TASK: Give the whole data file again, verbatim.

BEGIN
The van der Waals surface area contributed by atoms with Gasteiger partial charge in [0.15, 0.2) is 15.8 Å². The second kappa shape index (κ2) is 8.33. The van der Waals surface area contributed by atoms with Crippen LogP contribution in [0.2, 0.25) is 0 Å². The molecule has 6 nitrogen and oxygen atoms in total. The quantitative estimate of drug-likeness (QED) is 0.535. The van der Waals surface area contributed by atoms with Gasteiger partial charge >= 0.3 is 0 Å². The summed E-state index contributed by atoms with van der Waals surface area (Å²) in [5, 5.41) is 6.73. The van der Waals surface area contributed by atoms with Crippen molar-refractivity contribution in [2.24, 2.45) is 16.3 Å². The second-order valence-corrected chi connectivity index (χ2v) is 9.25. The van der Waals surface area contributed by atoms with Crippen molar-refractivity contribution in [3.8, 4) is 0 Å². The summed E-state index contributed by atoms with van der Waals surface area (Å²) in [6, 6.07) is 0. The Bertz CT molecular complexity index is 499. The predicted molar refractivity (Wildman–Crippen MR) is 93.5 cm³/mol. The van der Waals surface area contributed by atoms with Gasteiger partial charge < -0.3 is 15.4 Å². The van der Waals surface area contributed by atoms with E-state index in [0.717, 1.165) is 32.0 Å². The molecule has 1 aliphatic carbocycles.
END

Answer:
The van der Waals surface area contributed by atoms with Gasteiger partial charge in [0.15, 0.2) is 15.8 Å². The second kappa shape index (κ2) is 8.33. The van der Waals surface area contributed by atoms with Crippen LogP contribution in [0.2, 0.25) is 0 Å². The molecule has 6 nitrogen and oxygen atoms in total. The quantitative estimate of drug-likeness (QED) is 0.535. The van der Waals surface area contributed by atoms with Gasteiger partial charge >= 0.3 is 0 Å². The summed E-state index contributed by atoms with van der Waals surface area (Å²) in [5, 5.41) is 6.73. The van der Waals surface area contributed by atoms with Crippen molar-refractivity contribution in [2.24, 2.45) is 16.3 Å². The second-order valence-corrected chi connectivity index (χ2v) is 9.25. The van der Waals surface area contributed by atoms with Crippen molar-refractivity contribution in [3.8, 4) is 0 Å². The summed E-state index contributed by atoms with van der Waals surface area (Å²) in [6, 6.07) is 0. The Bertz CT molecular complexity index is 499. The predicted molar refractivity (Wildman–Crippen MR) is 93.5 cm³/mol. The van der Waals surface area contributed by atoms with Gasteiger partial charge < -0.3 is 15.4 Å². The van der Waals surface area contributed by atoms with E-state index in [0.717, 1.165) is 32.0 Å². The molecule has 1 aliphatic carbocycles.